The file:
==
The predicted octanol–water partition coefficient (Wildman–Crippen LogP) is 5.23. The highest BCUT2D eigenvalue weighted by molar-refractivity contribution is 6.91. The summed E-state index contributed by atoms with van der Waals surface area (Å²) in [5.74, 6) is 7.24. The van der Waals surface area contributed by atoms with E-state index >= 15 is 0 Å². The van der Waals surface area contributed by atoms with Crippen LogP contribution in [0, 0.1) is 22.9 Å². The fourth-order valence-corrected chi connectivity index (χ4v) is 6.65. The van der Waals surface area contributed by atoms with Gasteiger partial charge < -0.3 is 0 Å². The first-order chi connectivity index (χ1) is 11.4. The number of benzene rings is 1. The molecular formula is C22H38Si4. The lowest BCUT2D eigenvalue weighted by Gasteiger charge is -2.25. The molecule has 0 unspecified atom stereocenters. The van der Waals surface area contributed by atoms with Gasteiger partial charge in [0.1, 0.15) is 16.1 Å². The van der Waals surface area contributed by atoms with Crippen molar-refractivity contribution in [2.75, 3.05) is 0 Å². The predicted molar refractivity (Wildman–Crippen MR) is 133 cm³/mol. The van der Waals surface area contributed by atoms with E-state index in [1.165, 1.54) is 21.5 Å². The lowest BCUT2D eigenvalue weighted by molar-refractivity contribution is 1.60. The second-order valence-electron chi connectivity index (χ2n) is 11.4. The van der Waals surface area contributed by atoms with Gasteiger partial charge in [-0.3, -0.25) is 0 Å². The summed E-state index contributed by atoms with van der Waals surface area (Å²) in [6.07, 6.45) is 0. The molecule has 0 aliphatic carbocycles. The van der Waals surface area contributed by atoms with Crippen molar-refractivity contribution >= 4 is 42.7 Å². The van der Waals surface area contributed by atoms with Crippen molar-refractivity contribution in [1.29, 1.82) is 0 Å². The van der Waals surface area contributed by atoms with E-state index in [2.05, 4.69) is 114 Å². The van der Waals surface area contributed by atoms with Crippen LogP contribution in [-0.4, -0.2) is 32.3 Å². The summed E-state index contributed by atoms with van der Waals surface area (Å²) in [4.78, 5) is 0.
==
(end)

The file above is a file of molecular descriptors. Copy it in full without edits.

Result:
The predicted octanol–water partition coefficient (Wildman–Crippen LogP) is 5.23. The highest BCUT2D eigenvalue weighted by molar-refractivity contribution is 6.91. The summed E-state index contributed by atoms with van der Waals surface area (Å²) in [5.74, 6) is 7.24. The van der Waals surface area contributed by atoms with E-state index >= 15 is 0 Å². The van der Waals surface area contributed by atoms with Crippen LogP contribution in [0, 0.1) is 22.9 Å². The fourth-order valence-corrected chi connectivity index (χ4v) is 6.65. The van der Waals surface area contributed by atoms with Gasteiger partial charge < -0.3 is 0 Å². The first-order chi connectivity index (χ1) is 11.4. The number of benzene rings is 1. The molecular formula is C22H38Si4. The lowest BCUT2D eigenvalue weighted by Gasteiger charge is -2.25. The molecule has 0 unspecified atom stereocenters. The van der Waals surface area contributed by atoms with Gasteiger partial charge in [0.1, 0.15) is 16.1 Å². The van der Waals surface area contributed by atoms with Crippen molar-refractivity contribution in [2.75, 3.05) is 0 Å². The predicted molar refractivity (Wildman–Crippen MR) is 133 cm³/mol. The van der Waals surface area contributed by atoms with E-state index in [1.165, 1.54) is 21.5 Å². The lowest BCUT2D eigenvalue weighted by molar-refractivity contribution is 1.60. The second-order valence-electron chi connectivity index (χ2n) is 11.4. The van der Waals surface area contributed by atoms with Gasteiger partial charge in [-0.3, -0.25) is 0 Å². The summed E-state index contributed by atoms with van der Waals surface area (Å²) in [6.07, 6.45) is 0. The molecule has 0 aliphatic carbocycles. The van der Waals surface area contributed by atoms with Crippen molar-refractivity contribution >= 4 is 42.7 Å². The van der Waals surface area contributed by atoms with Crippen molar-refractivity contribution in [1.29, 1.82) is 0 Å². The van der Waals surface area contributed by atoms with E-state index in [2.05, 4.69) is 114 Å². The van der Waals surface area contributed by atoms with Crippen LogP contribution in [-0.4, -0.2) is 32.3 Å². The summed E-state index contributed by atoms with van der Waals surface area (Å²) in [4.78, 5) is 0.